Inside the Pro Models: JP Walker

Comments by Sara Owen/


Location: Whistler, BC | Photo: Mason Mashon

From his fashion sense to his manner of speech and the way he rides his snowboard, JP Walker has a style of his own. Doo rags, beanies with visors, shredding shirt-less, “uhhh son,” you know what we’re getting at. He has a list of never-been-dones longer than your list of wish-you-could-dos, which includes a 100 percent switch video part and a rodeo off the side of a moving truck. In the Decade and True Life days you could go to any number of resorts, particularly Brighton, and see fifty JP look-alikes cruising around. Those same imitators can now be found at the famed Rail Garden trying to figure out how to switch hardway 270 as smoothly as JP did five years ago.

The real JP (also the name of his meticulously updated blog), spent this past season producing a web series called Jibberish with long-time filming buddy Simon Chamberlain. At the end of the season both riders put out full-length parts with unseen footage, rather than re-editing footage and calling it a full part. While “grindin’ ” spots from the icy streets of Finland to the Whistler backcountry, JP was rocking his fourteenth pro model board, a Thirtytwo jacket, pant, and boot, and for after riding, his signature etnies Waysayer boot.

For the past couple of seasons JP’s Stepchild pro model board has had a Rasta theme with a lion as the focal point plus, a controversial item like a pot leaf, mushrooms, and this season, an AK-47. Stepchild has never been afraid of controversy with slogans like, “a snowboard company your mum would f*@%ing love,” but that didn’t stop parents from writing in about JP’s first Rasta board. “It’s funny because the weed graphic got so much hate and threw people off, but people should probably be more upset about the assault rifle that spans the whole tail of this board,” he says. Since Stepchild CEO Sean Johnson’s anti-conformity has been around longer than the Whiskey videos, we half understood the thought process behind JP’s Rasta graphics, but we still weren’t sure why a nice dude from small-town Utah whose closest teammate is an even nicer, devout Christian would want a Rasta pro model, so we asked the man himself. “I listen to lots of hip hop and reggae music, and I like the red, yellow and green colorway. I thought it would be funny to trip people out with the weed thing and the board has always sold good, so I just kept with the theme for a while. This might be that last one though,” he explains.


Location: Whistler, BC | Photo: Mason Mashon

As far as tech specs, this pro model is a new shape for JP with flat camber and a stiffer core than his previous boards. It’s built for the kind of super-jibbing he is known for. “I like to hit bigger gaps and kinks and stuff, so I can’t have a super loose banana board flopping around the streets,” he says. Since JP also spends a portion of the season in the backcountry, he needs a board that can hold speed and handle big jumps. Urethane sidewall technology makes the ride smooth. Plus, it’s a twin tip, which is essential for someone like JP who is going switch over half of the time he’s on his board. Asked what other riders will like most about it he replies, “I think peeps would be stoked on the fact that it works excellent for any terrain.”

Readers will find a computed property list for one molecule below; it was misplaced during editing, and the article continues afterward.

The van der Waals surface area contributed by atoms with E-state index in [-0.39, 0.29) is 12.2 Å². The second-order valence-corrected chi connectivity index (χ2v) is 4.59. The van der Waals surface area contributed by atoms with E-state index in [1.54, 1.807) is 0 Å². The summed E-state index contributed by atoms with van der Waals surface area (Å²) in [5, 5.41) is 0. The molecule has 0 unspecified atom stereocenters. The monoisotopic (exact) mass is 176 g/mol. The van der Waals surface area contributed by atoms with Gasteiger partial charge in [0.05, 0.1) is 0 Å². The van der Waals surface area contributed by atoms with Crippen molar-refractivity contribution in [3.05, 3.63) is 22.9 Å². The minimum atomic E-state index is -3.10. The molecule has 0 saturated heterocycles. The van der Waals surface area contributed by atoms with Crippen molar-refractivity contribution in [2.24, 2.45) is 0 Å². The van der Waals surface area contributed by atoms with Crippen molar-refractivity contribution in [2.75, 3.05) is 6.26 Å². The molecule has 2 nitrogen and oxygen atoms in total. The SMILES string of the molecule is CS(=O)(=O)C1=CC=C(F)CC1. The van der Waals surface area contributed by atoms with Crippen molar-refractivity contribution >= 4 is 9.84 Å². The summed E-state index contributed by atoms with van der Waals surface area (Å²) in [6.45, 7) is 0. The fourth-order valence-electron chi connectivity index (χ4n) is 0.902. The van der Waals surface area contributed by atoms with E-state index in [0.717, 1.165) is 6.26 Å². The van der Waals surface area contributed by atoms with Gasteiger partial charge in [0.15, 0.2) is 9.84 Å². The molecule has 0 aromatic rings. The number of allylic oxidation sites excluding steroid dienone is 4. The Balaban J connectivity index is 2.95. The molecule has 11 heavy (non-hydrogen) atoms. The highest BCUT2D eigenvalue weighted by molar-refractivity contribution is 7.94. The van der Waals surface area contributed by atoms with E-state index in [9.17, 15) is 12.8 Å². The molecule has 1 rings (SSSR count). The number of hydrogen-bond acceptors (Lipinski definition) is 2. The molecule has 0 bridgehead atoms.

JP keeps his signature boot simple, lightweight and comfortable. Not a fan of unnecessary bells and whistles, JP says, “It doesn’t matter how many features and how tech a boot is if you are in pain while wearing them.” The Thirtytwo JP Walker Light is built with STI foam making it almost as lightweight as a shoe. It’s not particularly stiff, but JP says he likes that because he’s never wanted his foot to feel like it’s in a “cast”. Style wise, the boot has a throw back look with ripstop panels. The two colorways are basic black, and according to JP, “yellow face-melter jump offs for when you want to be able to see your feet through two feet of pow.” His etnies Waysayer boot is a waterproof leather boot designed for après. JP and his buddies regularly challenge each other to tre flip contests on their skateboards while wearing heavy, workwear-style Timberland boots, but wearing the Waysayers would be considered cheating because they’re just too light.

JP’s signature outerwear, also with Thirtytwo, is the Shiloh jacket and the Blahzay pant. As far as fit, JP’s kit is basically the opposite of Shaun White’s, or in JP’s words, “It doesn’t make me look like a condom.” It’s rated 8k waterproof/8k breathability, which he runs in the streets and in the backcountry. Similarly, his pant has a relaxed fit for just the right amount of sag and is made from 10k waterproof material.

With overnighters in the Utah wilderness, rail missions that last until 4 a.m. and long days in the backcountry, there are few riders who spend as much time in their gear as JP. To that end, riders who buy products that JP backs are guaranteed to have products that work.